Pacific Northwest freshwater mussels are now ‘crying’ for help
Northwest freshwater mussels are in trouble, declining rapidly in nearly every study by population biologists.
Take 2005, when biologists counted the historic number of freshwater mussels in the North Fork of Oregon’s John Day River. They counted about 500 mussels per square meter, which is similar to what Lewis and Clark noted on their westward expedition.
“They said you couldn’t enter the river without stepping on 100 mussels,” said Alexa Maine, lead biologist for the Confederate Tribes Indian Reservation Freshwater Mussel Research and Restoration Project. Umatilla.
By 2007, all mussels in the North Fork of the John Day River were gone, Maine said.
“When the mussels start dying off en masse like we’re seeing now, that, to me, signals there’s a bigger problem that we don’t yet recognize,” Maine said.
Biologists don’t know what’s going on. They work to figure it out quickly.
Freshwater mussels face challenges such as warming waters caused by climate change, an abundance of non-native fish species, habitat destruction and pollution.
In fact, the US Fish and Wildlife Service is taking a closer look at one species of freshwater mussel, the western ridged mussel.
The service first conducted a 90 day initial assessment who have found western ridged mussels might be a good candidate for the endangered species list.
Now, the service will conduct an even more thorough inspection, known as a species status assessment, of the western ridged mussel in all five of its range states, including Oregon, Washington State and Idaho.
The assessment will help researchers learn more about the life history and current conditions of the Western Ridged Mussel. Additionally, the assessment will predict what the future of the Western Striped Mussel might look like.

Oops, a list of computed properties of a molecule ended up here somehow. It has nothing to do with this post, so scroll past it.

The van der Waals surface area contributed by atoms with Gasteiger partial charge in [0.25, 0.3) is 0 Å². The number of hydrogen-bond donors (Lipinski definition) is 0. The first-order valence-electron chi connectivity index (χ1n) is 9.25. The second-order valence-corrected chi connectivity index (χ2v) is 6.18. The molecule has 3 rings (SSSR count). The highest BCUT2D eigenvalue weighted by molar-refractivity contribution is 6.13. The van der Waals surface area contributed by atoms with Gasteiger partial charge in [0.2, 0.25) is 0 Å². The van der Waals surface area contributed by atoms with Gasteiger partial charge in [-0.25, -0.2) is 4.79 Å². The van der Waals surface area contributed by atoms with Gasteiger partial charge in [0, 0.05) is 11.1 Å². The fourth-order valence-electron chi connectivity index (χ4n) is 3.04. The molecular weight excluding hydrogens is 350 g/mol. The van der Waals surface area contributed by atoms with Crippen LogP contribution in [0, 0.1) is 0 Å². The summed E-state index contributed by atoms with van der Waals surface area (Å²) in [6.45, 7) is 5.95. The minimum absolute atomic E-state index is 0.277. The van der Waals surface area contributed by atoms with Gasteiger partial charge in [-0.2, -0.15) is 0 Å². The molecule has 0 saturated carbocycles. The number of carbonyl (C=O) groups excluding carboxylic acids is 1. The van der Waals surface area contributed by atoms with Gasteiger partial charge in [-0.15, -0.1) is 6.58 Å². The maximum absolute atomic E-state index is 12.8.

Only a handful of freshwater mussels can be found in the West, compared to the roughly 300 species found east of the Continental Divide, Maine said.
“It’s pretty hard these days to find two species in the same place together, let alone a population that we call self-sustaining,” said Maine’s Western Mussels.
Freshwater mussels, which live for 60 to 100 years, clean up the rivers and streams where they are found. One mussel can clean up 10 gallons of water in about 30 minutes, said Courtney Newlon, a fish and wildlife biologist with the US Fish and Wildlife Service.
“Mussels do a lot of behind-the-scenes work like maintaining water quality, filtering out sediment like pollutants and bacteria, and they provide food and habitat for other aquatic species,” Newlon said. .
A time lapse video of freshwater mussels filtering water.
As the species on which these ecosystems depend, known as a keystone species, freshwater mussels could be an indicator that all is not well in northwest waters, Maine said.
“I think mussels are part of this bigger picture of environmental decline and destruction of species and everything that’s going on,” she said.
Additionally, tribes used mussel shells as a cultural resource in jewelry and ornamentation, Maine said. Historically, tribes viewed freshwater mussels as a first fooda staple food source, boil and dry them to eat in the winter, Maine said.
The Confederated Tribes of the Umatilla Indian Reservation run the only project dedicated to raising and restoring freshwater mussels in the West.
For this project, Maine is snorkeling in the rivers of land ceded to the tribe, scouring the riverbeds in search of what might at first appear to be a rock, but is instead a mussel. pure water.
After finding many mussels that didn’t reproduce, she said she wondered if she was watching older mussels die off over decades.
“The mussels are now screaming, ‘Help us do something, something’s happening,'” Maine said.